Indexed on: 09 Oct '13Published on: 09 Oct '13Published in: Earth, Planets and Space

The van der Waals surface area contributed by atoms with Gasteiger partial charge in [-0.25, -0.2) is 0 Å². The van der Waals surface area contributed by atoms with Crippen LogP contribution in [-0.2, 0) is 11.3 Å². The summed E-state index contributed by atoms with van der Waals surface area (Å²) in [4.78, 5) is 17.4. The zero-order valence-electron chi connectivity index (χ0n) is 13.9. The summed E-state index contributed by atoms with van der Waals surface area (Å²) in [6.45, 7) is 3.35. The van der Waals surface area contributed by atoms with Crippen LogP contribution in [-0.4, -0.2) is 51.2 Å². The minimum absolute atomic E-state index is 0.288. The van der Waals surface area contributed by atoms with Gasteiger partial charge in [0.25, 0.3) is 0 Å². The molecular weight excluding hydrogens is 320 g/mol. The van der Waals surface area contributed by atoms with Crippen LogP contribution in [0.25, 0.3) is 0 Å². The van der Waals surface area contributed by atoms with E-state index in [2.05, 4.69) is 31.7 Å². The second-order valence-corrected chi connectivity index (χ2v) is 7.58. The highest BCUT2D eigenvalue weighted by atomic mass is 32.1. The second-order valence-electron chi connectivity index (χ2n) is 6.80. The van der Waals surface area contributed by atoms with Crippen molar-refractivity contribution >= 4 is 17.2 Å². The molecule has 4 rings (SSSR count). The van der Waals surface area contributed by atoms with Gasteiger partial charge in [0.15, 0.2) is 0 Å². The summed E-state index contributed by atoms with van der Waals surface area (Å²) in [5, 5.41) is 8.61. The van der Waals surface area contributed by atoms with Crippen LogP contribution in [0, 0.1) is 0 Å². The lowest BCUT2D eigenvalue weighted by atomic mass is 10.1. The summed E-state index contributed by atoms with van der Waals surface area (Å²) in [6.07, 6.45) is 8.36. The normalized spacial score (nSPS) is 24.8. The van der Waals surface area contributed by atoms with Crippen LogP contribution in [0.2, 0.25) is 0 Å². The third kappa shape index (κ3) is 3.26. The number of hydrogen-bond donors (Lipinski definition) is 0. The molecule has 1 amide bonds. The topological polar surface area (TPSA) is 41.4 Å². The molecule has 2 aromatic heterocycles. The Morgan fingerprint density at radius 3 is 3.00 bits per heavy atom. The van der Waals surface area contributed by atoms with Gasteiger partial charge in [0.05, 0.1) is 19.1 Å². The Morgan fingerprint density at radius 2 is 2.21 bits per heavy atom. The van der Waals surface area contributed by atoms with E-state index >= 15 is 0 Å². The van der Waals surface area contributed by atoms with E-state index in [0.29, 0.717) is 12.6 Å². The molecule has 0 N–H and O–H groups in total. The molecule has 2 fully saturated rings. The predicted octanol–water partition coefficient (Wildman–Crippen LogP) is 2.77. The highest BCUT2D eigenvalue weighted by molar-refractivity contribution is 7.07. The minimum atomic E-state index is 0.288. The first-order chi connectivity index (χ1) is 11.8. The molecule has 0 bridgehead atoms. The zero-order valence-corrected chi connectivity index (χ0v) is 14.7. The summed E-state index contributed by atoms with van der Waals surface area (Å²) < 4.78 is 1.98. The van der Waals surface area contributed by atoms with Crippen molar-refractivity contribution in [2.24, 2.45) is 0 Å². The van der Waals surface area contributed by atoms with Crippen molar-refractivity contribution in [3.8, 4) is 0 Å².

The 2011 Tohoku earthquake off the Pacific coast of Japan was the largest earthquake since the setup of a high-density seismic network in Japan. This network has recorded a change in seismicity patterns after the Tohoku earthquake, with seismicity increasing in a number of areas, including the southeast of the Tohoku region. Here, we present new research into shear-wave splitting during crustal earthquakes within this area of newly-activated seismicity by comparing shear-wave splitting before and after the 2011 event. In the pre-2011 Tohoku earthquake dataset, polarization azimuths within the area of newly-activated seismicity and the region immediately surrounding this area were almost NNE-SSW and ESE-WNW, respectively. Post-2011 Tohoku earthquake data in the same area also records a NNE-SSW polarization azimuth direction. Data with an ESE-WNW polarization azimuth most probably relate to the regional stress field in the area associated with the westward subduction of the Pacific Plate; however, data from the area of seismicity-activated with NNE-SSW polarization azimuths are inconsistent with the expected regional stress field. Our shear-wave splitting analysis suggests that the orientation of the maximum stress axis in the area that underwent activation in seismicity did not change significantly after the 2011 Tohoku earthquake.